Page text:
Light Therapy for Sleep: Everything You Need To Know

Sleep is vital to the health and well-being of our entire bodies. It affects our moods, our immune systems, and even our lifespan. But for various reasons, sometimes this much-needed restorative is hard to obtain.

Can light therapy for sleep be effective? The answer is yes!

What Is Light Therapy?

Light therapy is a noninvasive, nonsurgical treatment that isolates specific wavelengths of light and shines them onto the body to encourage specific responses, such as regeneration and healing.

Therapy with light has been around for decades. Until fairly recently, the term “light therapy” implied massive, expensive machines in medical spas and some physicians’ offices. But advancements in technology have made light therapy more accessible to the public, especially through the development of devices intended for home use.

Light therapy has a broad range of applications. It can target precise areas of the body for the treatment of acne, cold sores, and wounds and burns, or it can diffuse over the entire body for systemic effects such as increased energy and athletic performance.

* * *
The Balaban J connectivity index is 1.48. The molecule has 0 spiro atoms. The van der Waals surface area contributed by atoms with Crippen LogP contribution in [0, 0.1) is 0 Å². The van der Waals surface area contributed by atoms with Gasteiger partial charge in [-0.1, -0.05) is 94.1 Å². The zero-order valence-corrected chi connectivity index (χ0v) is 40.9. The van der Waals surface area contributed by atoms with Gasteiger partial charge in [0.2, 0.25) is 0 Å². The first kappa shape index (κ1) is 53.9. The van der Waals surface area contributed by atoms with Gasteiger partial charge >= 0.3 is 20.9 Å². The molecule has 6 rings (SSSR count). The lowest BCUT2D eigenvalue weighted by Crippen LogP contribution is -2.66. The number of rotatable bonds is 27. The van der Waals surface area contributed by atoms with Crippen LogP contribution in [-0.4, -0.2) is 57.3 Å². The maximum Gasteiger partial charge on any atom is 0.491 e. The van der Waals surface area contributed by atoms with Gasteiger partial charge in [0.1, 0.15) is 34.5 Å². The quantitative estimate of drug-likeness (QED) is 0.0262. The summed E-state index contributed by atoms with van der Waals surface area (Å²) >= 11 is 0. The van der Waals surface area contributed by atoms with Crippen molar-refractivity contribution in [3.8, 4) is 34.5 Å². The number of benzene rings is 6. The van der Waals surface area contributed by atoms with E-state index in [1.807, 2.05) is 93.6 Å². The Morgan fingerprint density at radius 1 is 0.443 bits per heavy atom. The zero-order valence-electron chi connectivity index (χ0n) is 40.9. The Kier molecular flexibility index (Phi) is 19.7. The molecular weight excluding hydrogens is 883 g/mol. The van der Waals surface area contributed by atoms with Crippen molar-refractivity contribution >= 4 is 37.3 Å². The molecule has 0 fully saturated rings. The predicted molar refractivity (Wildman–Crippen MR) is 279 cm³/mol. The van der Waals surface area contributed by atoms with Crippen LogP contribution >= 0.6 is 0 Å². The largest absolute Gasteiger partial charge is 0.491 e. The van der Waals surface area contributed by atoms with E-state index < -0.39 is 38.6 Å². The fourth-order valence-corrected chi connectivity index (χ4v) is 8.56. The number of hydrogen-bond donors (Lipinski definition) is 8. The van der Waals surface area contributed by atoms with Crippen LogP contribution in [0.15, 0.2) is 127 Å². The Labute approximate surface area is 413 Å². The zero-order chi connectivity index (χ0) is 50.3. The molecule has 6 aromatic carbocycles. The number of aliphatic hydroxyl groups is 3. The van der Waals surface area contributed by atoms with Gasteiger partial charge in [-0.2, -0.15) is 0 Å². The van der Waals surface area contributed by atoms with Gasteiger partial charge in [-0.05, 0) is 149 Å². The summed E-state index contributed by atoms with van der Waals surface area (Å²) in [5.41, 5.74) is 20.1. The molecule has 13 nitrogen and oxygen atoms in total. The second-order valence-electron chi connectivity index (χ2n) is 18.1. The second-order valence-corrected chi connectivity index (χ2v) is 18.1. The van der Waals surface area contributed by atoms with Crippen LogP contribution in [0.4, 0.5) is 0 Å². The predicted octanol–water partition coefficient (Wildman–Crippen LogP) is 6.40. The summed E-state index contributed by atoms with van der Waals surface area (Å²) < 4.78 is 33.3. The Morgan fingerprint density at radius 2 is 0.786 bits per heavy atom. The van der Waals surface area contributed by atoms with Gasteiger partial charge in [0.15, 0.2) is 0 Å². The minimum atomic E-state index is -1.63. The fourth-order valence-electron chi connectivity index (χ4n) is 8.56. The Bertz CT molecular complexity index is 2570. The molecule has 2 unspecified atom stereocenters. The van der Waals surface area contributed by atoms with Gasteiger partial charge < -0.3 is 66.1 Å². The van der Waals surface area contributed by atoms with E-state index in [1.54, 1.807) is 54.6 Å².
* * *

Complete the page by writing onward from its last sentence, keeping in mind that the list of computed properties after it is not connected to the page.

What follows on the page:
What Is Sleep?

Sleep seems simple enough; it’s what we do each night when we climb into bed and close our eyes. It’s an altered state of consciousness that provides rest and restoration for our body and mind.

Our internal body clock controls when we’re awake and when we sleep. There are many variables that can affect this internal clock, like sleep schedule, caffeine intake, napping, and exposure to light.

While children and older individuals have differing sleep needs, most adults require 7–9 hours of restful sleep each night.

The Importance of Sleep

Lack of sleep doesn’t just leave you feeling tired in the morning. Sleep deprivation can also increase your risk of depression, heart attack, stroke, diabetes, and hypertension. It also makes driving a vehicle less safe and can have a major impact on your productivity and quality of life.

Sleep/Wake Cycles

The body’s “internal clock” is called the circadian rhythm. This rhythm is about 24 hours in duration, corresponding to the 24-hour day.

Your circadian rhythm affects all the body’s organs. For example, in the evenings your brain produces more of a hormone called melatonin to promote sleep, but your cortisol levels rise in the morning to promote wakefulness.

Phases of Sleep

Sleep occurs in two phases: rapid eye movement (REM) sleep and non-REM sleep. Studies show that most adult sleep cycles last about 90 minutes, and we move through four to six cycles each night. Night wakings usually occur between sleep cycles.

REM sleep describes the cycle during which your eyes twitch and your brain is extremely active. This is when dreaming usually occurs.

Non-REM sleep is usually dreamless and includes three stages:

  • Stage 1: Transitioning between wakefulness and sleep.
  • Stage 2: Light sleep.
  • Stage 3: Deep sleep, most common early in the night.

Infographic: Light Therapy for Sleep: Everything You Need To Know

Can Light Therapy Help Improve Sleep?